Delays in bringing whiplash claims “may be tactical, not technical”

Davies: OIC data rather basic

Delays in some large law firms registering claims with the new whiplash portal may be less about technical problems and more about tactics, a leading defendant lawyer has suggested.

Yesterday saw publication of the first official data from the Official Injury Claim (OIC) portal amid discussions at the Motor Accident Solicitors Society (MASS) annual conference about problems with the A2A (application to application) connection between firms’ systems and the OIC causing problems.

However, speaking recently on a Kennedys client webinar, partner and motor claims specialist Ian Davies said there was some cynicism from the defendant side when claimant solicitors blamed technical issues.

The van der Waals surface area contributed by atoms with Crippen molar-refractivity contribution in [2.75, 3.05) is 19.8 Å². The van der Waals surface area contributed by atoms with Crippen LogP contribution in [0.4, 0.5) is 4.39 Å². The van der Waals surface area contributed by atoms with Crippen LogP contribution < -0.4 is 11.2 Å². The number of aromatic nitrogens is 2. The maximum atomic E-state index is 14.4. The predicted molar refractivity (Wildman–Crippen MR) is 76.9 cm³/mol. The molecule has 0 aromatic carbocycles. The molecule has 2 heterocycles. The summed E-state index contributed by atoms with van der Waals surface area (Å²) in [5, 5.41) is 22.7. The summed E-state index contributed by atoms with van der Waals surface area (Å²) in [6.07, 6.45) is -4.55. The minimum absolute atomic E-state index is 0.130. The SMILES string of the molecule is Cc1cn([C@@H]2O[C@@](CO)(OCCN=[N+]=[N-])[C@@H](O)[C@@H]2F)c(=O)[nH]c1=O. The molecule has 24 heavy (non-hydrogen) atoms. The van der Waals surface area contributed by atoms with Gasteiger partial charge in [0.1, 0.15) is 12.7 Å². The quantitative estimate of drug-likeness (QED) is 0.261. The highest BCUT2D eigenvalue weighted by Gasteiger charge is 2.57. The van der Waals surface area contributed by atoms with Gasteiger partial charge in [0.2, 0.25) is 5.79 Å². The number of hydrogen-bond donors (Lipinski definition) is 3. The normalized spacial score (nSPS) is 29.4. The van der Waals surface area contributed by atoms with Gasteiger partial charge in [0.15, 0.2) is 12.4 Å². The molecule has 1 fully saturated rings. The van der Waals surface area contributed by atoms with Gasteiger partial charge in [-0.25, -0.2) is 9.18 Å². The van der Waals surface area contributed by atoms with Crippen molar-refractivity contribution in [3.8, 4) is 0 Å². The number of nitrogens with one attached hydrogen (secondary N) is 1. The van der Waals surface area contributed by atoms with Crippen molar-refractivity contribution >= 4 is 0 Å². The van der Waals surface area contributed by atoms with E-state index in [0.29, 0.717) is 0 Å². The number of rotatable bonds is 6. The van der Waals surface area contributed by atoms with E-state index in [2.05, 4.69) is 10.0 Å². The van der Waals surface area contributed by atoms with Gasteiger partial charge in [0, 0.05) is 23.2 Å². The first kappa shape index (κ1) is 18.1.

The firm’s data, discussed on the webinar, indicated that while some large claimant firms had “very much hit the ground running in the OIC”, others were slow to register claims in the first months.

Some recognised names in the claimant market registered very few claims, he noted.

“While there may be some truth in claimant solicitors struggling with the system, I think there is a chance it could be more tactical than that,” Mr Davies said.

The way the compensation tariff was structured – bands based on the length of time the injury lasts – meant there was “an opportunity for claimant firms, if they so wish, to sit on a claim for a few weeks or months. By the time the claimant has gone for a medical, they have moved to a new band”.

Mr Davies suggested that, on one analysis of Kennedys’ data, this theory could be supported by the fact that litigants in person (LiPs) were far quicker to submit their medical reports than represented parties.

He praised the medical reports he had seen to date, saying the analysis of additional injuries was well done.

Speaking yesterday after publication of the OIC data, Mr Davies said the OIC data broadly tracked that of the firm’s client base. But he said the data was “rather basic and high level” and would not allow insurers much opportunity for any detailed analysis.